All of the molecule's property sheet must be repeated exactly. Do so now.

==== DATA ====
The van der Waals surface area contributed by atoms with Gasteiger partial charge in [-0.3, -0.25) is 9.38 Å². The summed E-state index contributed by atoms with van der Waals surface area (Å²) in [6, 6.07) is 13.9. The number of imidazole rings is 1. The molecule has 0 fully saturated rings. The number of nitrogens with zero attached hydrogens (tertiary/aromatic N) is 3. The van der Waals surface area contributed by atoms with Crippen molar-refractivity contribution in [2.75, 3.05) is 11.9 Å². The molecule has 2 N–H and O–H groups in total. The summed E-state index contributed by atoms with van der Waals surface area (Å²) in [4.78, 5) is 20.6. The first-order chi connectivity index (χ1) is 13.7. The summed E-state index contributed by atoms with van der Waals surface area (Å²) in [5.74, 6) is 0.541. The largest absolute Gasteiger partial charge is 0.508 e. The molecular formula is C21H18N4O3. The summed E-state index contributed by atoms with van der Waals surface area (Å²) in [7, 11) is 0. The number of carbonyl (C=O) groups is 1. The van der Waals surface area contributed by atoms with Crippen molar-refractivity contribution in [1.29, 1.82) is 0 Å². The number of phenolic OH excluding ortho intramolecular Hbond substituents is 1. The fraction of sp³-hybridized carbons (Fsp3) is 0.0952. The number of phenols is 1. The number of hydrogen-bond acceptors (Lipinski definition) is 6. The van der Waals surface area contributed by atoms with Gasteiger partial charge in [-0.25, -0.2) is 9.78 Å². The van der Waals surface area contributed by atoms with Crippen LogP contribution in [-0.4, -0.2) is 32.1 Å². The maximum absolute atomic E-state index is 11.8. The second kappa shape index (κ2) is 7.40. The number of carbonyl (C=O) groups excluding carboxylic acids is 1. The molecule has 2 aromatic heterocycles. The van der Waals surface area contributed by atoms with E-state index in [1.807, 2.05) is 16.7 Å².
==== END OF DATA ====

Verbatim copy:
The van der Waals surface area contributed by atoms with Gasteiger partial charge in [-0.3, -0.25) is 9.38 Å². The summed E-state index contributed by atoms with van der Waals surface area (Å²) in [6, 6.07) is 13.9. The number of imidazole rings is 1. The molecule has 0 fully saturated rings. The number of nitrogens with zero attached hydrogens (tertiary/aromatic N) is 3. The van der Waals surface area contributed by atoms with Crippen molar-refractivity contribution in [2.75, 3.05) is 11.9 Å². The molecule has 2 N–H and O–H groups in total. The summed E-state index contributed by atoms with van der Waals surface area (Å²) in [4.78, 5) is 20.6. The first-order chi connectivity index (χ1) is 13.7. The summed E-state index contributed by atoms with van der Waals surface area (Å²) in [5.74, 6) is 0.541. The largest absolute Gasteiger partial charge is 0.508 e. The molecular formula is C21H18N4O3. The summed E-state index contributed by atoms with van der Waals surface area (Å²) in [7, 11) is 0. The number of carbonyl (C=O) groups is 1. The van der Waals surface area contributed by atoms with Crippen molar-refractivity contribution in [1.29, 1.82) is 0 Å². The number of phenolic OH excluding ortho intramolecular Hbond substituents is 1. The fraction of sp³-hybridized carbons (Fsp3) is 0.0952. The number of phenols is 1. The number of hydrogen-bond acceptors (Lipinski definition) is 6. The van der Waals surface area contributed by atoms with Gasteiger partial charge in [-0.25, -0.2) is 9.78 Å². The van der Waals surface area contributed by atoms with Crippen LogP contribution in [-0.4, -0.2) is 32.1 Å². The maximum absolute atomic E-state index is 11.8. The second kappa shape index (κ2) is 7.40. The number of carbonyl (C=O) groups excluding carboxylic acids is 1. The molecule has 2 aromatic heterocycles. The van der Waals surface area contributed by atoms with E-state index in [1.807, 2.05) is 16.7 Å².